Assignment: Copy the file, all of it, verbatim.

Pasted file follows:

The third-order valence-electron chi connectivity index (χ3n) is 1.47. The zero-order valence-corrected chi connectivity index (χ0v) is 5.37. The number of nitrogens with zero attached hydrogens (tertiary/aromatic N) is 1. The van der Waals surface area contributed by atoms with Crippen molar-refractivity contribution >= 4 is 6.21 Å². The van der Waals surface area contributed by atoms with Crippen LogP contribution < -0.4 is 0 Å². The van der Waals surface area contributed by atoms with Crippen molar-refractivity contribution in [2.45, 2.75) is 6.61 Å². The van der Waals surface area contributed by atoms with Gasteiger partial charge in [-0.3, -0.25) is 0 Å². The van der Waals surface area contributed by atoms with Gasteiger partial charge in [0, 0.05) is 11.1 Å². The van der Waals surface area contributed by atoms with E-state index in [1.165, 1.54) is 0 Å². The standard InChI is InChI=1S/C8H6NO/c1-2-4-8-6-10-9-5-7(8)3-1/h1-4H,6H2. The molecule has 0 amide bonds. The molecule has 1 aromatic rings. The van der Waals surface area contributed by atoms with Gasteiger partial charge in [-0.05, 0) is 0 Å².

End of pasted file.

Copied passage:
The third-order valence-electron chi connectivity index (χ3n) is 1.47. The zero-order valence-corrected chi connectivity index (χ0v) is 5.37. The number of nitrogens with zero attached hydrogens (tertiary/aromatic N) is 1. The van der Waals surface area contributed by atoms with Crippen molar-refractivity contribution >= 4 is 6.21 Å². The van der Waals surface area contributed by atoms with Crippen LogP contribution < -0.4 is 0 Å². The van der Waals surface area contributed by atoms with Crippen molar-refractivity contribution in [2.45, 2.75) is 6.61 Å². The van der Waals surface area contributed by atoms with Gasteiger partial charge in [-0.3, -0.25) is 0 Å². The van der Waals surface area contributed by atoms with Gasteiger partial charge in [0, 0.05) is 11.1 Å². The van der Waals surface area contributed by atoms with E-state index in [1.165, 1.54) is 0 Å². The standard InChI is InChI=1S/C8H6NO/c1-2-4-8-6-10-9-5-7(8)3-1/h1-4H,6H2. The molecule has 0 amide bonds. The molecule has 1 aromatic rings. The van der Waals surface area contributed by atoms with Gasteiger partial charge in [-0.05, 0) is 0 Å².